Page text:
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What else causes high blood pressure?

PARVATHY KRISHNAN
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Health Merely restricting intake of salt is not enough to control high blood pressure, there are other checks and controls that you must exercise

Healthy greensTo keep blood pressure in check
Healthy greensTo keep blood pressure in check

Asalt or sodium restricted diet is the mantra chanted to you by your physician or nutritionist when you are diagnosed with high blood pressure or hypertension. This alone is not enough. There are other factors collaterally important that may help in maintaining an acceptable mercury level on the sphygmomanometer (blood pressure reading device). Thus lowering hypertension is more effective if a constellation of factors are dealt with than a single one.

Overweight: The single most important factor that can affect one’s blood pressure is one’s weight. Even a normotensive (a person with normal blood pressure) person can find the blood pressure creeping up with an increase in his/her weight. So if you are overweight even by a few kilos the first thing to do and probably this is what the physician would stress upon too, is bring down the excess weight with diet and exercise. For every one kilo of weight loss you can expect one mm Hg reduction in the systolic blood pressure (systolic is the number on top and diastolic is the number below of blood pressure reading).

High sugar intake: An interesting find in recent researches is that those who possibly have reduced salt but keep ingesting high amount of added sugar have difficulty controlling blood pressure. Sugary beverages seem to increase hypertension. So if you are hypertensive and have a sweet tooth, then you may want to rethink reaching for sweets or adding more than a teaspoon of sugar to your tea or coffee. For woman six teaspoons and for men nine teaspoons per day is the upper limit recommended by the American Heart Association.

Lack of deep sleep: A good night’s sleep of seven to eight hours can help lower blood pressure. Those who are chronic bad sleepers or get insufficient deep sleep - less than six hours - are at risk for high blood pressure. During deep sleep, the body is at total rest, stress hormones dip, blood pressure lowers and body recoups. If you are already hypertensive, then lack of good sleep will worsen the risk of heart problems. Try listening to soothing music, meditating, or conscious slow breathing (10 breaths a minute) before going to bed. Alternatively one could get the help of a portable interactive respiratory device to initiate paced breathing.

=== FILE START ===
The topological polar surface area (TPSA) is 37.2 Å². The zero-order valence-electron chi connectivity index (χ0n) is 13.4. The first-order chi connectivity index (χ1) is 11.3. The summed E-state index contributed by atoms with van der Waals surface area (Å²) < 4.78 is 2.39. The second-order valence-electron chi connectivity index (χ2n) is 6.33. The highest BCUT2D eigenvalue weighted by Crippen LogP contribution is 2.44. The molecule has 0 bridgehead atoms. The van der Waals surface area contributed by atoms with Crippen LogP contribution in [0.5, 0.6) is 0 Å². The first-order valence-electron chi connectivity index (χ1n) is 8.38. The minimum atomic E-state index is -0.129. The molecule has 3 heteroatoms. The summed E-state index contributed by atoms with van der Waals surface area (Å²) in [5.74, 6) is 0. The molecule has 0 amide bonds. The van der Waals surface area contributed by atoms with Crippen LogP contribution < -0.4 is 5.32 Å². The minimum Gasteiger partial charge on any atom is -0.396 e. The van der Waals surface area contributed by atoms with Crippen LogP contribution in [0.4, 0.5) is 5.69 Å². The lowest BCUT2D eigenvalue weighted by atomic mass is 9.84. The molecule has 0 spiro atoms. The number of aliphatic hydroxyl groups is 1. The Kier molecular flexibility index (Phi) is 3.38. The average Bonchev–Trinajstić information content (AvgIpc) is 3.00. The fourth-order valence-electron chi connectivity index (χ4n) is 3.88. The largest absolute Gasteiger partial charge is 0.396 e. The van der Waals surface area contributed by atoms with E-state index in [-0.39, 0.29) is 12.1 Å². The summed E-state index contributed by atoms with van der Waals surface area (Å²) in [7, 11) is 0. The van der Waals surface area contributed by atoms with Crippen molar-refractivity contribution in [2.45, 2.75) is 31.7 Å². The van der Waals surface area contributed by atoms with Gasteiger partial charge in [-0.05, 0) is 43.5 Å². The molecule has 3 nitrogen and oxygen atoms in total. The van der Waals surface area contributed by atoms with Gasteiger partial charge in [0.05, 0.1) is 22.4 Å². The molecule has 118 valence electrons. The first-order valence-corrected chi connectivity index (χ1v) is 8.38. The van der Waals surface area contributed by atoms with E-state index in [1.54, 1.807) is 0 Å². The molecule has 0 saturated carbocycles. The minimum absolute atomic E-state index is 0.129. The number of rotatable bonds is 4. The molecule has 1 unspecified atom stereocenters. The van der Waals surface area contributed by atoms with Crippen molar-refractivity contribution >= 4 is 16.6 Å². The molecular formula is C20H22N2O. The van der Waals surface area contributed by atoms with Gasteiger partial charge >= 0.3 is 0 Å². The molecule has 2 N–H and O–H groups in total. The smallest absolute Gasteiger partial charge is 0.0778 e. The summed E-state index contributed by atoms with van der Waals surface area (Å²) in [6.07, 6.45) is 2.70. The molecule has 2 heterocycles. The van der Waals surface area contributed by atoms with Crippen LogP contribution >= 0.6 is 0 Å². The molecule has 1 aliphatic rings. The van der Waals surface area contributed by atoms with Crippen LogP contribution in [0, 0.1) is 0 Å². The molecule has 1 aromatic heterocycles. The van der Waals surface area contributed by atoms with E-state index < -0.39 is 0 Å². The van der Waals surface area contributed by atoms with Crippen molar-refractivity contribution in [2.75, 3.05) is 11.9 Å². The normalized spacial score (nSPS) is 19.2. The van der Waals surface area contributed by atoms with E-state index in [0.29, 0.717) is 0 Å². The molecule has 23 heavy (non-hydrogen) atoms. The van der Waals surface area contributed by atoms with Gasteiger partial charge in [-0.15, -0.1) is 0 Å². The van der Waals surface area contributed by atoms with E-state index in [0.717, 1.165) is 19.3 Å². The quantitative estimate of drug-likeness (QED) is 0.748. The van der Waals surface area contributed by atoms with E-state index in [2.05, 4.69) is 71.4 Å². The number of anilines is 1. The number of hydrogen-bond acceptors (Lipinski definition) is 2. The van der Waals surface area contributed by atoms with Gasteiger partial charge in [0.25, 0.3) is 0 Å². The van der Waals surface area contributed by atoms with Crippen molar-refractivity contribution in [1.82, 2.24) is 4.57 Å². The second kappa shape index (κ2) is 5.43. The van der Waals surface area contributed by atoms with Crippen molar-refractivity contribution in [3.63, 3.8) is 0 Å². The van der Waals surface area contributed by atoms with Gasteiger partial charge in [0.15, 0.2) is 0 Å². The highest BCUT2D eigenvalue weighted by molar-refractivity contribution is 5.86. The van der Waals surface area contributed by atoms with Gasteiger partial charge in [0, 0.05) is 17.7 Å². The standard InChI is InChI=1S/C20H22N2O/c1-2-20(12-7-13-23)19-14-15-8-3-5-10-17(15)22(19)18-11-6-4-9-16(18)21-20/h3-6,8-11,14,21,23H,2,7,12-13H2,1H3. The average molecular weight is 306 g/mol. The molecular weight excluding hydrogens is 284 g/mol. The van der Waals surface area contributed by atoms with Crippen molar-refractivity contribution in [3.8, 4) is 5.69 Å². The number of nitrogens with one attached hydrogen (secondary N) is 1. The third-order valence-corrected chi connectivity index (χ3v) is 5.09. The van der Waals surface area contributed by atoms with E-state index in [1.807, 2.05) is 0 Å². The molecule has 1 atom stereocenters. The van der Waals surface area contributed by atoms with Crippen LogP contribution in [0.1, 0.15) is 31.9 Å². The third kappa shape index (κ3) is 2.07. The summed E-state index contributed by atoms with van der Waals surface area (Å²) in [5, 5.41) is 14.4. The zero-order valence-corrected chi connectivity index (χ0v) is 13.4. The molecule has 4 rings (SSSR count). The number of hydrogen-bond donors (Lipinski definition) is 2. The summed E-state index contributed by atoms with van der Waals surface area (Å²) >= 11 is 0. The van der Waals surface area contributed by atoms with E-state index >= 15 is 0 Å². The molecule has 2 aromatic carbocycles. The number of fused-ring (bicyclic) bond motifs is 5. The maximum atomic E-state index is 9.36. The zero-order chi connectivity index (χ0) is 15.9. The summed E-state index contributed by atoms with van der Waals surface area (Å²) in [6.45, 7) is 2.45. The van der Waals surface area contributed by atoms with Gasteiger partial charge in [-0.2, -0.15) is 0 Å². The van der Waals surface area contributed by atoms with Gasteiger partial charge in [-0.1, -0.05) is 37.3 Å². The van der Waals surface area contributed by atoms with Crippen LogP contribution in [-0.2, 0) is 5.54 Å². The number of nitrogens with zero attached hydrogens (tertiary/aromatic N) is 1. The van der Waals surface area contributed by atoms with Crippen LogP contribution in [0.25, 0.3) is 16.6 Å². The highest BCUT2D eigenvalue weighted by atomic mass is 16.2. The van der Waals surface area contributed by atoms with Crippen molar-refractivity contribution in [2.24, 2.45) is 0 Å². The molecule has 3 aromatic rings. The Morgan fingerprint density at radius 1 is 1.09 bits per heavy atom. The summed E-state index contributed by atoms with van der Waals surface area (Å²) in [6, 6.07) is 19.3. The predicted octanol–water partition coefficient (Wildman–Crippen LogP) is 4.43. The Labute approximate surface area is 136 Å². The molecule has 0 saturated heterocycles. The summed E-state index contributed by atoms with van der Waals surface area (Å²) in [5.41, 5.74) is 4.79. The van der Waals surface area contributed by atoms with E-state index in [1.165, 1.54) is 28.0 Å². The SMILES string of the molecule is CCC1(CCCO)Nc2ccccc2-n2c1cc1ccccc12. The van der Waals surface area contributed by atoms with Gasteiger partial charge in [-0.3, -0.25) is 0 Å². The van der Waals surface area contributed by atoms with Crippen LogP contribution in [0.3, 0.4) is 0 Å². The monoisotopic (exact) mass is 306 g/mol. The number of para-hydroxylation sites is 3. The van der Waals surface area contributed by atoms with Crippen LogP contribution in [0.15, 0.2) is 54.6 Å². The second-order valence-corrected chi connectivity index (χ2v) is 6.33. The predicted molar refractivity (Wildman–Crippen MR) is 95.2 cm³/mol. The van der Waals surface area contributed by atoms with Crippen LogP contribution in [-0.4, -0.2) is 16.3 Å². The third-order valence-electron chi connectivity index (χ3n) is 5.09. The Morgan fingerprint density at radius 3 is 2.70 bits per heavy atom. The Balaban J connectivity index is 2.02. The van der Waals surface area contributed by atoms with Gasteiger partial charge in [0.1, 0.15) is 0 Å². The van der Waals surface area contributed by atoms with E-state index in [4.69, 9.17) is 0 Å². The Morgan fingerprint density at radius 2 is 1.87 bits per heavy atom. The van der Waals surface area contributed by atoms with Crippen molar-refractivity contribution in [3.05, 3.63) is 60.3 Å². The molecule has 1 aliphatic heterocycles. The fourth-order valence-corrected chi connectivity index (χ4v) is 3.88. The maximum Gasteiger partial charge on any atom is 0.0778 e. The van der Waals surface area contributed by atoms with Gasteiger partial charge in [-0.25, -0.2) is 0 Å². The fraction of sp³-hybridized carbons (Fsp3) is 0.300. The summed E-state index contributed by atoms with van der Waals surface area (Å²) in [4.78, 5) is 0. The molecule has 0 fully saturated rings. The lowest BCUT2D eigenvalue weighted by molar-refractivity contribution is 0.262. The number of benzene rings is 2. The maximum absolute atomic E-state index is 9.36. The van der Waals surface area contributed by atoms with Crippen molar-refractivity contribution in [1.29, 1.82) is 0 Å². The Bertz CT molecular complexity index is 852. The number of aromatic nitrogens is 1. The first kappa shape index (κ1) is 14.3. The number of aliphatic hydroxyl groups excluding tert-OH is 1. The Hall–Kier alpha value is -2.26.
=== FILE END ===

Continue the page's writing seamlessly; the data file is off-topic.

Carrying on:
Lack of minerals: Lower your sodium but increase your potassium to control blood pressure. Increasing minerals like magnesium, calcium and potassium are as important as reducing salt. So eat up on fruits and vegetables which fortunately and easily give an abundant supply of potassium –best are tomatoes, bananas, oranges, papaya, figs, dates, watermelons, squashes, greens and herbs, nuts and seeds, bran, legumes, milk, curds, coconut water. Always choose whole grains and totally shun refined ones so as to get your magnesium and calcium requirement.

Sea salt: Sea salt contains the same amount of sodium as does table salt. Sea salt is less processed and contains minerals as versus highly refined table salt, but the amount has to be restricted. Keeping the salt level to less than 3.75 grams/ day is recommended for those with hypertension.

PARVATHY KRISHNAN

The writer is a nutritionist based in Kochi

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